Sticky element in Axure
In a previous article on the blog, we have seen how to prototype a fixed-positioned menu in Axure. I realized this was [...]
A few years ago, I published a step-by-step tutorial to create a sticky version of a navigation menu in Axure, appearing once the user scrolls down. This is a great functionality for e-commerce (allowing to always display links to the cart, account, wishlist) and also content-heavy websites (like newspapers, for permanent access to search, share, back to top link, etc.) I now use a slightly different method to prototype a sticky version of a menu in Axure.
The first step is still to create 2 versions of your menu (ideally it has to occupy the whole width of the interface.) Create your default menu, then convert it to a dynamic panel named “Menu”, and call this first state “Default”. Pin this dynamic panel to browser (top, left or center, according to your page general alignment.)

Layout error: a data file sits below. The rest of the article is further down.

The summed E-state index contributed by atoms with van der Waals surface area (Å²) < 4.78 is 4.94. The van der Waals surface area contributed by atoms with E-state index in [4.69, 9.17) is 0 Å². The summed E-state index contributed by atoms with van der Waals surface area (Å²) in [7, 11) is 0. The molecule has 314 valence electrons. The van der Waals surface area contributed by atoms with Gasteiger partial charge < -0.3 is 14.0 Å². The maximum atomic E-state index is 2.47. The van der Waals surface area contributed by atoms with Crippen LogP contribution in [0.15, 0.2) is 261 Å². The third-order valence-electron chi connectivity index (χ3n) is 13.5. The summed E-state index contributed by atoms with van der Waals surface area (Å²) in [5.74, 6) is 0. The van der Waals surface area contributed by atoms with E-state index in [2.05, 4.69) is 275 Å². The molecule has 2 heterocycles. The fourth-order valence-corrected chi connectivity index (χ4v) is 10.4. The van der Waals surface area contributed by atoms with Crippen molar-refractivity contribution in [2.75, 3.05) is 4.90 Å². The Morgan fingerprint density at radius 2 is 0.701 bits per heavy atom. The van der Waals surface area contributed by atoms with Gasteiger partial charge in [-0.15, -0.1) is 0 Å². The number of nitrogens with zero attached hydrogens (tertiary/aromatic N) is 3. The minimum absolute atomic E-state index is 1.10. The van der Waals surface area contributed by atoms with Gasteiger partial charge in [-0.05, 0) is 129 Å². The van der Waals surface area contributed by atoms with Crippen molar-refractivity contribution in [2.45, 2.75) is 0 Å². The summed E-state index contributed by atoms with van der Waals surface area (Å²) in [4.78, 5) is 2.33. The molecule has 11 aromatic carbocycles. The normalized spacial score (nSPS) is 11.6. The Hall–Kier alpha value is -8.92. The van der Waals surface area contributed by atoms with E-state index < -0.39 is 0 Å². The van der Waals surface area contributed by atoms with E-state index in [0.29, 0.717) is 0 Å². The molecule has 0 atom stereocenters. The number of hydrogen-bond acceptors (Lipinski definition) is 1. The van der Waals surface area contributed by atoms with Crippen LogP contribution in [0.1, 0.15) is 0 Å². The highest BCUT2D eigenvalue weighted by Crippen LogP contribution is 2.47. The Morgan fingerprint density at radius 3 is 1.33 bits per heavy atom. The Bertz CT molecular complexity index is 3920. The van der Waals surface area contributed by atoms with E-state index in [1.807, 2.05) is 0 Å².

Once your menu is complete, create the sticky version of your menu in a new state of Menu dynamic panel, which you can call “Sticky” (also full-width.) This second menu can for example propose fewer options, focus on conversion and important functionalities, and be less high, to give more space to the page content.
Now, the goal is to identify when menu should switch to its sticky version. The (very simple) concept is to use a rectangle shape a few pixels wide. The bottom of this shape should be aligned with the bottom of the page content. The top of this shape should be slightly under the bottom of the default menu. Name this shape “sticky menu boundary”, and make it transparent (no outline, no background.) Warning: make sure it is placed under the menu.
Note: in the attache Axure source file, I let the shape bright yellow, for clarity.
Last step is to program the interaction. For that, we will use the Onwindowscroll event in the Interactions panel. On window scroll, if area of menu is over area of sticky menu boundary, set menu to sticky. Else if true, set menu to default.
And it’s done! This is a simpler version, considering the default menu is actually also sticky. But as it doesn’t last, it does the trick. For more complex interactions, including a bigger scroll span between the two versions of the menu, I invite you to read about this other explained method for sticky menu in Axure. Happy prototyping!